Sarah has just separated from her American husband and is visiting her hometown in England when she meets Eddie. He’s kind and charming, and although they only spend one week together, she falls in love. When he has to leave for a trip, she knows they’ll keep in touch—they’re already making plans for the rest of their lives. But then Eddie never calls, and Sarah’s increasingly frantic efforts to contact him are fruitless. Is he hurt? Is he dead? As her friends tell her, there’s a far greater likelihood that he’s just blowing her off—she’s been ghosted. After trying to track Eddie down at a football game, Sarah starts to become ashamed of herself—after all, she’s almost 40 years old and she’s essentially stalking a man who never called her. But as Sarah slowly learns, she and Eddie didn’t actually meet randomly—they both have a connection to an accident that happened years ago, and it may have something to do with why he disappeared. The tension quickly amps up as the secrets of Eddie’s and Sarah’s pasts are revealed, and the truth behind their connection is genuinely surprising and heartbreaking. The barriers between Sarah and Eddie seem insurmountable at times, and although their issues are resolved in a tidy manner, the emotions behind their actions are always believable. Walsh has created a deeply moving romance with an intriguing mystery and a touching portrait of grief at its heart.

A romantic, sad, and ultimately hopeful book that’s perfect for fans of Jojo Moyes.

Pub Date: July 24, 2018

ISBN: 978-0-525-52277-5

Page Count: 352

Publisher: Pamela Dorman/Viking

Review Posted Online: May 1, 2018

Kirkus Reviews Issue: May 15, 2018

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An ambitious and bewitching gem of a book with mystery and passion inscribed on every page.

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A withdrawn graduate student embarks on an epic quest to restore balance to the world in this long-anticipated follow-up to The Night Circus (2011).

Zachary Ezra Rawlins is a typical millennial introvert; he likes video games, escapist reading, and drinking sidecars. But when he recognizes himself in the pages of a mysterious book from the university library, he's unnerved—and determined to uncover the truth. What begins as a journey for answers turns into something much bigger, and Zachary must decide whether to trust the handsome stranger he meets at a highflying literary fundraiser in New York or to retreat back to his thesis and forget the whole affair. In a high-wire feat of metatextual derring-do, Morgenstern weaves Zachary's adventure into a stunning array of linked fables, myths, and origin stories. There are pirates and weary travelers, painters who can see the future, lovers torn asunder, a menacing Owl King, and safe harbors for all the stories of the world, far below the Earth on the golden shores of a Starless Sea. Clocking in at more than 500 pages, the novel requires patience as Morgenstern puts all the pieces in place, but it is exquisitely pleasurable to watch the gears of this epic fantasy turn once they're set in motion. As in The Night Circus, Morgenstern is at her best when she imagines worlds and rooms and parties in vivid detail, right down to the ballroom stairs "festooned with lanterns and garlands of paper dipped in gold" or a cloak carved from ice with "ships and sailors and sea monsters...lost in the drifting snow." This novel is a love letter to readers as much as an invitation: Come and see how much magic is left in the world. Fans of Neil Gaiman and V.E. Schwab, Kelly Link and Susanna Clarke will want to heed the call.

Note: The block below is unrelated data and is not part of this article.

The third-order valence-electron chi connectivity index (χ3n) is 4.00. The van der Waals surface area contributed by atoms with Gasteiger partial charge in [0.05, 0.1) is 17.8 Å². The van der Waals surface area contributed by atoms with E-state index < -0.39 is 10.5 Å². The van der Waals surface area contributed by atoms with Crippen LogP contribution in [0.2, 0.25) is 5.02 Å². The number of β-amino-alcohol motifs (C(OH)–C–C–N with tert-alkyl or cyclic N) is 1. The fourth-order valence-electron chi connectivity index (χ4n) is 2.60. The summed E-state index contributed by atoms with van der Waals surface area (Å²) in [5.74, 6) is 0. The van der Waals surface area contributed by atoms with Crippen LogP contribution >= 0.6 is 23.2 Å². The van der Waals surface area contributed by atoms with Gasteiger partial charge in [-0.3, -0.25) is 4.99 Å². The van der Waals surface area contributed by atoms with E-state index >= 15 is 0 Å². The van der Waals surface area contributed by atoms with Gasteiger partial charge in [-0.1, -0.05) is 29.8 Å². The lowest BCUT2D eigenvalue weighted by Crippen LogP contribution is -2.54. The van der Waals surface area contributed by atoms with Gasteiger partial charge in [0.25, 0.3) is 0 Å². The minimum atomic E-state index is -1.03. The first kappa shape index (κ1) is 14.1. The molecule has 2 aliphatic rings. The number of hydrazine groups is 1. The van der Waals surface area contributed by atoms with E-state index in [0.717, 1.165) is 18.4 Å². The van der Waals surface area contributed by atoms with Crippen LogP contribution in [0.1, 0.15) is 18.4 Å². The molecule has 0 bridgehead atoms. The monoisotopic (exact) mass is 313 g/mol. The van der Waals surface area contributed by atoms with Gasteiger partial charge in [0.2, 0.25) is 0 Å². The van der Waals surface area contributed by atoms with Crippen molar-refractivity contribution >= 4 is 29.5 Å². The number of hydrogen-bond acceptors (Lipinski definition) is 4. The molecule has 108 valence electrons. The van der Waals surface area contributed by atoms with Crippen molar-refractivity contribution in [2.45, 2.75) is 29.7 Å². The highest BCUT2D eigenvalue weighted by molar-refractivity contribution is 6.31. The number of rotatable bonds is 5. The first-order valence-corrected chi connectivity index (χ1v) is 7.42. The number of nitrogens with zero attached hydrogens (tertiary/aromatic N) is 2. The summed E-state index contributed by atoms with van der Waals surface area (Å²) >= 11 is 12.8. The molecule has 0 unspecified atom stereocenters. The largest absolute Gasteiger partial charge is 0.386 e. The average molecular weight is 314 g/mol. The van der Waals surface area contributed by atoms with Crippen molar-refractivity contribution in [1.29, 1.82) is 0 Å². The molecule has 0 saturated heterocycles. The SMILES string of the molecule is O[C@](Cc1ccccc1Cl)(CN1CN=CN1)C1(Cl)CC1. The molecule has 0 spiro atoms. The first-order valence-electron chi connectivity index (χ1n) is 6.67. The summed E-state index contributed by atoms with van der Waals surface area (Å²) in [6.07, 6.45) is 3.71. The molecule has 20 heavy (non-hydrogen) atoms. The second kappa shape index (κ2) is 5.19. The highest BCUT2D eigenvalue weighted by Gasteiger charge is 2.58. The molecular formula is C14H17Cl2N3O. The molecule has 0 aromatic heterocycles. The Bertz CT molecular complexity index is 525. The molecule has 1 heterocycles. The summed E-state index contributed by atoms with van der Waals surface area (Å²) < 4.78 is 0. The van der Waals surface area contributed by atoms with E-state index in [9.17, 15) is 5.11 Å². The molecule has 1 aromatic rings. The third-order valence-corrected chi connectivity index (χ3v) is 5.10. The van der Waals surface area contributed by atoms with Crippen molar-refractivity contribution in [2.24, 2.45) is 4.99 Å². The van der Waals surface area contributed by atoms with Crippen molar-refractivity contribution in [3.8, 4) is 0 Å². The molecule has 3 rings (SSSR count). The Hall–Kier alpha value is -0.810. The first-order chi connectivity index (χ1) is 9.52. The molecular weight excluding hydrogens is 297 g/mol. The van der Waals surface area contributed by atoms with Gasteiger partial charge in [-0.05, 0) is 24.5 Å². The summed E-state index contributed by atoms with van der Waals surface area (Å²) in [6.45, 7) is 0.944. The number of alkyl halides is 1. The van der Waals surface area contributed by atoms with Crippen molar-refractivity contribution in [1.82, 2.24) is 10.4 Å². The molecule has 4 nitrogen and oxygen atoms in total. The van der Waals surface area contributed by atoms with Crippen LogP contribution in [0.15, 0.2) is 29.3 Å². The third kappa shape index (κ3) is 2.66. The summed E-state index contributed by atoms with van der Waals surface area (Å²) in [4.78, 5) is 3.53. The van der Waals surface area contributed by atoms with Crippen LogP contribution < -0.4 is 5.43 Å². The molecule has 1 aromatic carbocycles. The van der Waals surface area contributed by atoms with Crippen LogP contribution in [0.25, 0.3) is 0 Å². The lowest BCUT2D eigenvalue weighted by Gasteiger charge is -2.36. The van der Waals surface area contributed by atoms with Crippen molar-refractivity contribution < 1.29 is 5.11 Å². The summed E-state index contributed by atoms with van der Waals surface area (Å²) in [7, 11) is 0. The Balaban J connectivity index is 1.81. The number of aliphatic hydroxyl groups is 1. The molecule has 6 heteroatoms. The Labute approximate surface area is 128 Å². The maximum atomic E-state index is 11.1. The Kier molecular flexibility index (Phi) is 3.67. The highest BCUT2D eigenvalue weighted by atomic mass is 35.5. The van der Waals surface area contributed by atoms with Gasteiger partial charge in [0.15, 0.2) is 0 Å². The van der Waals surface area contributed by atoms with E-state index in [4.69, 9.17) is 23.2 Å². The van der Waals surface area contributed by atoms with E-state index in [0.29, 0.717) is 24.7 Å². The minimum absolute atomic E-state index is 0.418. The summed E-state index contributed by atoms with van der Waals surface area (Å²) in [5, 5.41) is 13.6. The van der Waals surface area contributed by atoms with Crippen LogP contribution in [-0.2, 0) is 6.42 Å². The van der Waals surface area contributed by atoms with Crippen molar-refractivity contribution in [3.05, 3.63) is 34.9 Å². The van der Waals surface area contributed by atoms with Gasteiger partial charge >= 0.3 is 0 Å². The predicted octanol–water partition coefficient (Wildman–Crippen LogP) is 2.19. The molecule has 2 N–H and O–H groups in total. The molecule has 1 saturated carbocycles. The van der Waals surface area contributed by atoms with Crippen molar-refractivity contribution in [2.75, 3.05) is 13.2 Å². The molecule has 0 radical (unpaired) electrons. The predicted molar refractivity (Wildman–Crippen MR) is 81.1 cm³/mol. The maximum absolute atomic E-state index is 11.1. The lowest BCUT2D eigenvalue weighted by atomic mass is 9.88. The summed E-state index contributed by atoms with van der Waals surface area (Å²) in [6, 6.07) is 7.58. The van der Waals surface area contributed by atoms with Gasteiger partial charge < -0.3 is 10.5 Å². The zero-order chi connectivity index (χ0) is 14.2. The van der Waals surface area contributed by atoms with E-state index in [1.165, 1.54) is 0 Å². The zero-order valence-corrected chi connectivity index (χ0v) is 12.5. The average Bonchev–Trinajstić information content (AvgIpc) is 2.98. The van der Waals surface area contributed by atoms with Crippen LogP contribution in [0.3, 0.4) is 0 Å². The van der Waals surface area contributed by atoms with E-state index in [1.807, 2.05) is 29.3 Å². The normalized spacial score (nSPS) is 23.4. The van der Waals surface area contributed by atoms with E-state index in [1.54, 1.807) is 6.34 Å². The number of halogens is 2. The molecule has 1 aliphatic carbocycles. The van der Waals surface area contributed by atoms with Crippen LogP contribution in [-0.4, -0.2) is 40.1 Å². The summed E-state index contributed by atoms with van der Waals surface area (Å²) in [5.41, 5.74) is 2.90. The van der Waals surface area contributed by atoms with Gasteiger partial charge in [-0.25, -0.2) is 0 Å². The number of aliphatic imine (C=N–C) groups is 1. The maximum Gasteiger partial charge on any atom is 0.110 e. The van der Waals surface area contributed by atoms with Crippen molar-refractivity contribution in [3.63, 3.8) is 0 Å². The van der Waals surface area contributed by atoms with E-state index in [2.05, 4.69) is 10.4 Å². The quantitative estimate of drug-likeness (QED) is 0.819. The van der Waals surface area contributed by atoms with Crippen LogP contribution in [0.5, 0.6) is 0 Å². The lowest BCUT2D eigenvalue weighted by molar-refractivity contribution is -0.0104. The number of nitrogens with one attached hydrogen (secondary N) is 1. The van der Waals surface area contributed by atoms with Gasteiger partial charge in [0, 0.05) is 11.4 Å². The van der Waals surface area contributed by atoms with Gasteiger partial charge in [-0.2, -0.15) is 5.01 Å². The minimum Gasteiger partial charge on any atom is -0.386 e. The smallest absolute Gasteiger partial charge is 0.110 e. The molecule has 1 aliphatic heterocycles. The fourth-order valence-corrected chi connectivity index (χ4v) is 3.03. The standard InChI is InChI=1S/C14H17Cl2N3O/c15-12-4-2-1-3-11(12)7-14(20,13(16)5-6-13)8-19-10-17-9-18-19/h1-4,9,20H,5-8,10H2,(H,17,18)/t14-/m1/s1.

An ambitious and bewitching gem of a book with mystery and passion inscribed on every page.

Pub Date: Nov. 5, 2019

ISBN: 978-0-385-54121-3

Page Count: 512

Publisher: Doubleday

Review Posted Online: Aug. 4, 2019

Kirkus Reviews Issue: Aug. 15, 2019